Monday, 12 November 2007

Foldable ride-able Abike

Solving the problem of a folding bike but how to get it home afterwards, I discovered the A-bike invented by Englishman, Sir Clive Sinclair, developed with engineer, Mr. Alexander Kalogroulis of Sinclair Research. He also patented the circular band brake system and twin chain gearing system. Sir Clive Marles Sinclair [from Wiki] (born July 30, 1940) is a well-known British entrepreneur and inventor of the world's first 'slim-line' electronic pocket calculator in 1972 (Sinclair Executive) and the ZX80, ZX81 and ZX Spectrum computers in the late 1970s and early 1980s.

Weighing in at 5.7kg, the frame is made from nylon reinforced with glass fibre similar to that used in the aerospace industry, according to A-bike Central, also site of a useful user forum. Interestingly, although the wheels look very small, the pedal power required isn't all that much different from a regular bike, and because the chain system is fully enclosed, you don't have to worry about getting your catching your clothes on the mechanism. It is completely oil-free and enclosed so it won't make you dirty either. It is reviewed in Gizmag as the world's smallest and lightest bicycle. Presently, the A-bike seems popular (and maybe only available in) Japan, the U.K. and Hong Kong. Indeed, so popular, that HK customs seized a shipment of 23 counterfeit A-bikes!

Several forums and blogsites testify to the infectious curiosity this re-think of conventional bicycle design attracts:

My caravan seems to have an infectious influence on bike madness, evident in Ben's blog (4/10/06) in which he, while living here, completely refitted the cranks and gearing of a folding bike (much bigger than mine ... hee, hee). Taking after many other A-bike owners, I felt compelled to do some modding of my own, sacrificing a small amount of lightness by changing the seatpost to a much longer (and suspension) model and exchanging the cute hard, tiny A-bike saddle that neatly wraps around the frame when folded for a more ergonomic (i.e. 'normal') saddle to avoid crippling pain and ridiculously short journeys! I am glad to report that this works very well. Still some practice is required to assume the steady tracking provided by larger wheels and pebbles look like mountains, gutter and drains like crevasses in proportion to those little tyres. I also added the rear red flashing light for night-time visibility (the least I could do in this land of narrow dimly-lit streets, blind corners and no helmets), cable lock and headlamp. This afternoon marked my maiden tour after modding the seat, into the autumnal local foothills and farms for a leisurely burst of afternoon sunshine before the temperature plummeted to a nocturnal 7 degrees.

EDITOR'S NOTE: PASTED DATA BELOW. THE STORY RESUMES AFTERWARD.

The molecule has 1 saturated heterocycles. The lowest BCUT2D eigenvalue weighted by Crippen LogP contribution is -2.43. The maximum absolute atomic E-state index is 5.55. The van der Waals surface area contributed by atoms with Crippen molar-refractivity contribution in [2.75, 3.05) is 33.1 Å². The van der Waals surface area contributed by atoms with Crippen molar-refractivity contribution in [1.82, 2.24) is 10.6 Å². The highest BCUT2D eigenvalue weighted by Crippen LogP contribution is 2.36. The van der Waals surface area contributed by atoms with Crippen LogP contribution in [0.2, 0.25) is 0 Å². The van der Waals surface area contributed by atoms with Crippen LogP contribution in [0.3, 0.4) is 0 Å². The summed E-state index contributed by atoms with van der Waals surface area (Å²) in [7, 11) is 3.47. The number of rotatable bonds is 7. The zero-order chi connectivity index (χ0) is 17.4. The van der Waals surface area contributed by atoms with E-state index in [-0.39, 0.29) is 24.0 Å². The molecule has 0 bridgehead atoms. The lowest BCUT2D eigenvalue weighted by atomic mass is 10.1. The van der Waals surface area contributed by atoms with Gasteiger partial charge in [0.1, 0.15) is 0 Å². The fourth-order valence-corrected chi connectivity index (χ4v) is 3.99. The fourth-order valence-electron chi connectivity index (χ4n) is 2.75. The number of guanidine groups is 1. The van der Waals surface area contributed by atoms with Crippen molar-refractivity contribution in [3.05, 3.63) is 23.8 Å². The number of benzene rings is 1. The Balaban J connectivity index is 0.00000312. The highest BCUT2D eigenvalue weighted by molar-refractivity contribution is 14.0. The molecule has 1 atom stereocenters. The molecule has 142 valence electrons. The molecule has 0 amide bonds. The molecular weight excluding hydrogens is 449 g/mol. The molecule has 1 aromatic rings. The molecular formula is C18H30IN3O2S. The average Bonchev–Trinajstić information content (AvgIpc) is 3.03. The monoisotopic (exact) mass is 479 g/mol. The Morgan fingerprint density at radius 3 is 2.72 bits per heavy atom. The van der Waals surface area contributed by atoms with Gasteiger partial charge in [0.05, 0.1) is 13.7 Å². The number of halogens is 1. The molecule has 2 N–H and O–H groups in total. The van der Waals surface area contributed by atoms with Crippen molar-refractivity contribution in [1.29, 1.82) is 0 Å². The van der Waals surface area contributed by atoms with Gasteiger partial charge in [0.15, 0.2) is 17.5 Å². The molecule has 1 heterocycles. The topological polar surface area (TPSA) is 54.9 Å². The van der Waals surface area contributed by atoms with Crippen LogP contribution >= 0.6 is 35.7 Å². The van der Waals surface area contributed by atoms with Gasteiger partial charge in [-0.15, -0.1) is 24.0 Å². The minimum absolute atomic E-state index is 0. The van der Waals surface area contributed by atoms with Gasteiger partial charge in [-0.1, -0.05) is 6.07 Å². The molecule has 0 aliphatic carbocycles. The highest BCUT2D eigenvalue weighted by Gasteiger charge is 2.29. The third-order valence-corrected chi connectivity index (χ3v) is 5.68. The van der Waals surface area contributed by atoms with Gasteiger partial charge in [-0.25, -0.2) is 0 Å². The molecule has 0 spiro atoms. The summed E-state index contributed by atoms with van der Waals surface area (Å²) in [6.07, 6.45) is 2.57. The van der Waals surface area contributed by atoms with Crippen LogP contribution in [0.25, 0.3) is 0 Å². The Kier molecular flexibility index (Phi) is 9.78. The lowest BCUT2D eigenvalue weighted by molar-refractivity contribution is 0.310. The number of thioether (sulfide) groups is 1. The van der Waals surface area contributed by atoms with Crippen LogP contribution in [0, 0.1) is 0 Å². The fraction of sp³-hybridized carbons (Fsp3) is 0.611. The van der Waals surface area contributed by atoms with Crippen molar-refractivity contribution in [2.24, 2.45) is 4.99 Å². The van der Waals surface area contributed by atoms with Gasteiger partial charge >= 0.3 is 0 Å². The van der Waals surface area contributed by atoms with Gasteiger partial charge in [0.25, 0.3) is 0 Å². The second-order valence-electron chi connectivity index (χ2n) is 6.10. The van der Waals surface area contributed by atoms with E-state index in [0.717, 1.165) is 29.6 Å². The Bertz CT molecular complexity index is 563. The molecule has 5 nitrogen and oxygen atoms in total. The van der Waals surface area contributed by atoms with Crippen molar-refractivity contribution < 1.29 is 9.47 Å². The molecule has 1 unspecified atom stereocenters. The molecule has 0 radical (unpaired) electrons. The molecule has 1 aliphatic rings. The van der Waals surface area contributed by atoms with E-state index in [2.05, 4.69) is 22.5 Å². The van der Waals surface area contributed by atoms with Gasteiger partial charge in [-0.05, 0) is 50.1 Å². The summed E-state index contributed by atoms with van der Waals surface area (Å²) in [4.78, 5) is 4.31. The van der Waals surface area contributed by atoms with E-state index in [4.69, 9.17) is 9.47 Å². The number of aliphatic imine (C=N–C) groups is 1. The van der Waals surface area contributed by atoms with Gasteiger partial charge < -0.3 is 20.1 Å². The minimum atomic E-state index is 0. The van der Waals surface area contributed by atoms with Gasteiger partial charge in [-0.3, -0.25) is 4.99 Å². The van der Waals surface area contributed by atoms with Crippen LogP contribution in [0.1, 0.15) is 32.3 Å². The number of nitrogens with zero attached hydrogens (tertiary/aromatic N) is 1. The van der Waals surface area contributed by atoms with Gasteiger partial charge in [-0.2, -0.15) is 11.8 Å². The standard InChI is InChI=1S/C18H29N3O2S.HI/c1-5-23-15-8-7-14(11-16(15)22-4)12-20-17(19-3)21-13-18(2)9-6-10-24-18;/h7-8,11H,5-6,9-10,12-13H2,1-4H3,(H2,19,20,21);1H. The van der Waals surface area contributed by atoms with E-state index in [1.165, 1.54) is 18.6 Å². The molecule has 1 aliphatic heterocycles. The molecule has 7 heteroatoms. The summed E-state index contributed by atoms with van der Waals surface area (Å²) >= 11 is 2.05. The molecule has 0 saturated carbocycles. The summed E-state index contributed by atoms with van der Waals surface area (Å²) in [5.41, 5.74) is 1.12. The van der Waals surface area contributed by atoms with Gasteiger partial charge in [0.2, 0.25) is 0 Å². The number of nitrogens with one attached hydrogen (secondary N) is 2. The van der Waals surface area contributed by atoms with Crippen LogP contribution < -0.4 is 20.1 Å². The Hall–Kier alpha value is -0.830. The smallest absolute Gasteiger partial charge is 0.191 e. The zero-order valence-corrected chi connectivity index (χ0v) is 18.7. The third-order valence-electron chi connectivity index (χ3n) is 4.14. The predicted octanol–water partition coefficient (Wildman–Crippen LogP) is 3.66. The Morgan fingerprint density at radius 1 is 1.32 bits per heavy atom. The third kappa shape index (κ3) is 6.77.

This little cycling adventure coincided with arrival of double CD re-release of Richard Lerman's 70s-80s Bicycle Music on the Japanese EM label, recommended by Simon Hayman, in which Lerman used tuned spokes and ensembles of riders to produce a kind of mobile gamelan music.

Despite the 85kg weight restriction, here's an interesting picture of a famous Hong Kong magazine designer who has ridden his for many months and looks confident in traffic!